Monday, March 23, 2015

There’s Only One Way to Win Trivia!

from here.


We all get those emails.
  • “Please your trivia host with correct answers ALL NIGHT!”
  • “Grow your MIND into a TRIVIA TORPEDO!”
  • “Answer questions that are HARDER! FASTER! LONGER!”
  • “Create a BRAIN BULGE that that will arouse JEALOUSY on the league score page!”
  • “The most defiant fillies will strive for riding your new big CRANIAL STALLION!”
  • “I am Nanga Eboko, assistant to the Finance Minister of Cameroon.  I have US$839 million dollars that I need your assistance in liberating from my corrupt government.”
(That last one is probably legit – I sent him my social security number and bank account information just in case.  He seemed so nice.)

But what about the rest of those?

Do “herbal supplements” have any real measurable effect, beyond the placebo effect?  Can you really do better at Trivia by swallowing a handful of pills? 

Will you grow intellectual girth by guzzling chemicals?

Let’s take a look at one herb things that are typically bandied about as a mental “performance enhancer.”


This herb comes from a large tree, most often found in China.  The tree is often referred to as aliving fossil” – there are examples have been dig up that are 270 million years old.

People have claimed it’s effective in treating Alzheimer’s and dementia for years, and also take the next step to assert it will boost memory, recall and cognitive function. Supplement mills, brain hackers, and snake-oil salesmen promote it as a personal trainer for the brain.

Two a day, and you’ll remember the name of that guy who was on the original Star Trek who had a part in that movie where Tom Hanks was an astronaut .
Ginkgo Biloba has been shown to produce some interesting effects.  It’s been found to cause tumors in rats, seizures, nausea, diarrhea and gas.  But will it help your trivia game?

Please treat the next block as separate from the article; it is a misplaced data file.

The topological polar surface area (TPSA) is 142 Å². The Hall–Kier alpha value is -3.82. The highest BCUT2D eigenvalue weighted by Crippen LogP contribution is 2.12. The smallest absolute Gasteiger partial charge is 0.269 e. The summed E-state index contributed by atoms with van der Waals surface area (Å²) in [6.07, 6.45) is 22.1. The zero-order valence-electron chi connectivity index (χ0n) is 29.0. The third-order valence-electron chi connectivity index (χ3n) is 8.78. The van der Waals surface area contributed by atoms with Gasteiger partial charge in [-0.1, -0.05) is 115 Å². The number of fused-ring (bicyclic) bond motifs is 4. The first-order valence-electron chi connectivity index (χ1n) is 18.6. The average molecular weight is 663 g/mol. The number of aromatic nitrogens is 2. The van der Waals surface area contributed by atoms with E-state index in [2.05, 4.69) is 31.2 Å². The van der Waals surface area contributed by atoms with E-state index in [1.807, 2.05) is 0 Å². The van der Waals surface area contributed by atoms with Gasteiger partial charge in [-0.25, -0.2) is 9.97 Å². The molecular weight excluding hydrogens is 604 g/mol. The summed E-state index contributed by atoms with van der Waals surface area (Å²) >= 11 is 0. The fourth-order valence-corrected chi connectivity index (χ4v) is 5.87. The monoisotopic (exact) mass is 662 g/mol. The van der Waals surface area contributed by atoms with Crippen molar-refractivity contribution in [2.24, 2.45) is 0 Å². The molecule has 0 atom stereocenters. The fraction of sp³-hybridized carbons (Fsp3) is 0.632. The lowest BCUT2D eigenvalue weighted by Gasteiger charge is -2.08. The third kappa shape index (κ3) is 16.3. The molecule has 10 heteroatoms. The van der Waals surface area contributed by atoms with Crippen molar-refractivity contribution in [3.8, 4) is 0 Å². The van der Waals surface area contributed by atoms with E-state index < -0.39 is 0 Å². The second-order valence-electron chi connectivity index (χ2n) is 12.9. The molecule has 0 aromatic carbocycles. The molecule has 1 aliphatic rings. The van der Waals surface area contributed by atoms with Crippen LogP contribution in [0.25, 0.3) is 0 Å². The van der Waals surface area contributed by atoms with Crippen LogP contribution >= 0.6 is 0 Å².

In a word (and several links): no.

If you don’t want to click through, the summary is that in 2009, Dr. Steven DeKosky, dean of the School of Medicine at the University of Virginia published a study on the “miracle herb”.  His researchers followed 3000 people for 6 years and tracked a plethora of mental functions.

There was no difference in the Ginkgo group vs. the control group.

If you are looking for a way to improve your game, you should just stick with the old reliable:

Practice, practice, practice.
Although, there has been a promising development in recent news.
This column has not been evaluated by the FDA.
This column is not intended to diagnose, treat, cure, or prevent any disease.
This column is not intended to take the place of your personal physician’s advice.
Discuss this information with your own physician or healthcare provider to determine what is right for you.
All information is intended for your general knowledge only and is not a substitute for medical advice or treatment for specific medical conditions.
We can not and do not give you medical advice. If you are taking medical advice from a humorous column on a trivia website please consult a mental health professional.
Do not taunt happy fun ball.
Trivia: What kind of brain does Igor bring back to the doctor in Young Frankenstein?

Send all guesses to: First 3 correct guesses will be recognized in a future edition!

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